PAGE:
Premise: A young woman who keeps important items from her previous relationships decides to start a museum featuring those items, turning her into a mini-celebrity.
About: This script finished in the middle of the pack of last year’s Black List.
Writer: Natalie Krinsky
Details: 110 pages – May 17, 2011 draft (This is an early draft of the script. The situations, characters, and plot may change significantly by the time the film is released. This is not a definitive statement about the project, but rather an analysis of this unique draft as it pertains to the craft of screenwriting).
I heard mixed things about this one. One person I trust said it was absolutely awful. Another person I trust said it was borderline amazing. It should be noted that the person who didn’t like it was a guy and the person who did was a girl. Maybe this is a gender specific script?
The first thing I’d point out about The Museum of Broken Relationships is that the concept is…ehhh…a little hard to buy into. Building a museum out of old relationship items? I even had issues with someone *preserving* old relationship items in the first place. Nobody actually does that, right? But when I went back to check the writer’s name for this review, I noticed that under the title and her name was this: (based on her own insanity). This implied, of course, that not only does this happen, but that our writer was leading the charge!
Okay, so maybe it does happen. And maybe our writer has something unique to say about it. And you know what? I have to admit, the concept’s at least *different*. This isn’t your typical “been there done that” rom-com premise. So I tried to go into “Museum” with an open mind.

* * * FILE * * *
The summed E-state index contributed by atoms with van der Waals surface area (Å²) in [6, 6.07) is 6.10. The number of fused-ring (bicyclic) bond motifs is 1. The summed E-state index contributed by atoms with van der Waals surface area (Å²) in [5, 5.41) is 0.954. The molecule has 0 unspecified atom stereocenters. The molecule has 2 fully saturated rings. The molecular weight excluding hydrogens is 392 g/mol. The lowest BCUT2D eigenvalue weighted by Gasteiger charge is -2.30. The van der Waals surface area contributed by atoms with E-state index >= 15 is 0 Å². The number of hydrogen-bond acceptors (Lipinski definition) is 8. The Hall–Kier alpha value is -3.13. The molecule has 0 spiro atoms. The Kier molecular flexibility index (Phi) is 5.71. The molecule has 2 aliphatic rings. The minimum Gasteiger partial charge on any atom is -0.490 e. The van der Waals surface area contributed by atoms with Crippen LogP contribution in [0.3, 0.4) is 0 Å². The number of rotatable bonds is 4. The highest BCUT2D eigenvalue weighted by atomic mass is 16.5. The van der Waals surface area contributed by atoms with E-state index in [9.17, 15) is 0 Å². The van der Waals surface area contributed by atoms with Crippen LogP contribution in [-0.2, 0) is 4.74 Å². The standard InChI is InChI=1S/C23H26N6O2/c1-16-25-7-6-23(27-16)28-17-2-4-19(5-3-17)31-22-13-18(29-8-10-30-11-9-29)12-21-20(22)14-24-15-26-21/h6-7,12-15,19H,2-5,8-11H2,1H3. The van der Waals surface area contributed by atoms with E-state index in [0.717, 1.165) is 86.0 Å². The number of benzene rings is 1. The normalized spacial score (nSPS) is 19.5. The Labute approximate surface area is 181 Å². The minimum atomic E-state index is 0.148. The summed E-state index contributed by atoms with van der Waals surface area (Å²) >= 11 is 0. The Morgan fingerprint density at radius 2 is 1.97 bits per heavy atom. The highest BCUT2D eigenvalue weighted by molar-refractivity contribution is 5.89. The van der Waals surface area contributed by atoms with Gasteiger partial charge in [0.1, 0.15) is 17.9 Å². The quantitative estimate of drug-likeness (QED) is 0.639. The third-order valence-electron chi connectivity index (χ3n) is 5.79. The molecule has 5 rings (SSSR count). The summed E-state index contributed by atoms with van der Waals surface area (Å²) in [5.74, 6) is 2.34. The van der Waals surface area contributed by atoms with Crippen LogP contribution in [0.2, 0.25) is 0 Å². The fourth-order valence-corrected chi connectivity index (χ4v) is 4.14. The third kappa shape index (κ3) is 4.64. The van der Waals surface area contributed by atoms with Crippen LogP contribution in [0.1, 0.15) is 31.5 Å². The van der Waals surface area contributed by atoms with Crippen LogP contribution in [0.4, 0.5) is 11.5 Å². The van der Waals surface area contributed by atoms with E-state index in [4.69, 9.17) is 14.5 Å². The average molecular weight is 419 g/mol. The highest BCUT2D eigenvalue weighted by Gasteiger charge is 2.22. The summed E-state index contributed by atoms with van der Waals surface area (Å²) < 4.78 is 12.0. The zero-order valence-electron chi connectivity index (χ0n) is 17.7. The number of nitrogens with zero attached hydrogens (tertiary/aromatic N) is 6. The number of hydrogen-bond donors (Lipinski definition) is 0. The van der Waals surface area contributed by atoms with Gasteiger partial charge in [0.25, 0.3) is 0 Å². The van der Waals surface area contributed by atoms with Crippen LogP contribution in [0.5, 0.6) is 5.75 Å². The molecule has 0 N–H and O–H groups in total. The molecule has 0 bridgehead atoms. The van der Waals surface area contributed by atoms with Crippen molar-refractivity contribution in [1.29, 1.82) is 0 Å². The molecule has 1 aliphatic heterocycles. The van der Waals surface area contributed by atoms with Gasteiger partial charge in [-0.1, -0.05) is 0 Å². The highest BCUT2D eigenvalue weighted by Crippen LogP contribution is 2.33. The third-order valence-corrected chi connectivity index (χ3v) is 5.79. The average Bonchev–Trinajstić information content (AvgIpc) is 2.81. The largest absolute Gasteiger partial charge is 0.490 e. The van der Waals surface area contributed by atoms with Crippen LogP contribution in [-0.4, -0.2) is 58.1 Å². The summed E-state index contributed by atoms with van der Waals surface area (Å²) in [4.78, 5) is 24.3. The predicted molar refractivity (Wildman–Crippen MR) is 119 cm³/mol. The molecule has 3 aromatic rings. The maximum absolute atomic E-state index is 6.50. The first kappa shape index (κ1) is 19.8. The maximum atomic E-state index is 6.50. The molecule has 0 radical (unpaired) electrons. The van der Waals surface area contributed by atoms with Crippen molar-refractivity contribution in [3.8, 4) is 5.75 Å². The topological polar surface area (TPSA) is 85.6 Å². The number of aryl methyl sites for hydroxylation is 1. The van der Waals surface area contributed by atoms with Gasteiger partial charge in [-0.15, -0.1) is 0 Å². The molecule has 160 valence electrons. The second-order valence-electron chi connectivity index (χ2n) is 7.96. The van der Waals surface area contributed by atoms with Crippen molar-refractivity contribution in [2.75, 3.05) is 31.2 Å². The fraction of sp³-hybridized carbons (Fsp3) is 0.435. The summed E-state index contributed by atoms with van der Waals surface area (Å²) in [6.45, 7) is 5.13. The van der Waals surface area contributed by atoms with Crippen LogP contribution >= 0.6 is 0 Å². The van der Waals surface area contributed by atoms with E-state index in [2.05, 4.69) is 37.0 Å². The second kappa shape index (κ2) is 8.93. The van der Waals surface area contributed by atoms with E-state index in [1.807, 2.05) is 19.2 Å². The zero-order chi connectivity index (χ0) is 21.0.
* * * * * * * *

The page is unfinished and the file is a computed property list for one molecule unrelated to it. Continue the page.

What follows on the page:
Lucy Gulliver, 28, resides in her “adorable Brooklyn apartment,” cursing like a sailor and falling in love easily. She’s currently a junior curator at the Metropolitan Museum of Art. She’s also banging her boss, Max Frank, a self-absorbed asshole whose assholish qualities are lost on everyone except for Lucy.
As Lucy gears up for what she believes is going to be the next level of their relationship, Max surprises everyone except for poor Lucy when, at a banquet, he announces that his inspiration – and also new girlfriend – Ameilia, will be getting the new curator position that Lucy so desperately wanted. Ouch.
A World War II battle between Lucy and Max follows and she follows that by quitting, putting her in big financial doo-doo. Luckily her roommates are there to pick her up, going into Break-up Damage Control Mode, something they’re very good at with Lucy breaking up ALL THE TIME.
Afterwards, we find out Lucy creepily keeps tons of items from her previous relationships in her room. And her roommates come clean, telling her in no uncertain terms that she’s a psycho, and that if she’s ever going to have a real relationship, she has to let go of all these relationships by letting go of these items.
But Lucy’s not the type of girl who listens to logic and actually goes in the opposite direction. In a drunken crying Facebook post, she tells everyone to offload their own personal relationship souvenirs on her. She doesn’t think much of it, but the next day, people start leaving these items on her doorstep. Lucy unwittingly becomes the recipient of everyone else finally letting go of their past.
The itemage gets so big that she eventually needs a place for all of it, and that’s when she comes up with the idea to turn it into a museum exhibit.
During this time, she meets the curiously named Nick Friend, a man-whore who usually doesn’t go out with girls long enough to experience breakups. The two are opposites in many ways, which is why they get along great. Nick is actually the one who finds her her museum space.
Eventually, the museum becomes a big hit, and Max comes back into the picture, wanting to affiliate the museum with the Met. He also wants to get back together with Lucy. Despite her success, Lucy’s self-esteem is still low, so she says yes, in the process ensuring her doom. The question is, will she figure that out in time to stop it and realize who she’s really supposed to be with?